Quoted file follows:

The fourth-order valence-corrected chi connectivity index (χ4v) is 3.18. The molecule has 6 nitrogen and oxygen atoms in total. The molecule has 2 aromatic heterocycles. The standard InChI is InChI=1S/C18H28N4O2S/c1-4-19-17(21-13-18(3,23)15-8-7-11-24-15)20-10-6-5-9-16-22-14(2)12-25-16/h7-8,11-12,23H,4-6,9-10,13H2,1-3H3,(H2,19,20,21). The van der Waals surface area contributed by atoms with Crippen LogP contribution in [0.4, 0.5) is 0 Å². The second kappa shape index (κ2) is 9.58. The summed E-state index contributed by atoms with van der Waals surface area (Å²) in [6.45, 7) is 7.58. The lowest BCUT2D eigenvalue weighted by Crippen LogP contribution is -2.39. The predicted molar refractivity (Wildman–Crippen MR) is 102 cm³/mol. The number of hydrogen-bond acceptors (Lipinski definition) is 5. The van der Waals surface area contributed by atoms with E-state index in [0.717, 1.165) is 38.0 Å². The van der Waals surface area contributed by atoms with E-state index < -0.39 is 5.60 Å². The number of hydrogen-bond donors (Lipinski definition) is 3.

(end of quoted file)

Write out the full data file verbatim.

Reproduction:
The fourth-order valence-corrected chi connectivity index (χ4v) is 3.18. The molecule has 6 nitrogen and oxygen atoms in total. The molecule has 2 aromatic heterocycles. The standard InChI is InChI=1S/C18H28N4O2S/c1-4-19-17(21-13-18(3,23)15-8-7-11-24-15)20-10-6-5-9-16-22-14(2)12-25-16/h7-8,11-12,23H,4-6,9-10,13H2,1-3H3,(H2,19,20,21). The van der Waals surface area contributed by atoms with Crippen LogP contribution in [0.4, 0.5) is 0 Å². The second kappa shape index (κ2) is 9.58. The summed E-state index contributed by atoms with van der Waals surface area (Å²) in [6.45, 7) is 7.58. The lowest BCUT2D eigenvalue weighted by Crippen LogP contribution is -2.39. The predicted molar refractivity (Wildman–Crippen MR) is 102 cm³/mol. The number of hydrogen-bond acceptors (Lipinski definition) is 5. The van der Waals surface area contributed by atoms with E-state index in [0.717, 1.165) is 38.0 Å². The van der Waals surface area contributed by atoms with E-state index < -0.39 is 5.60 Å². The number of hydrogen-bond donors (Lipinski definition) is 3.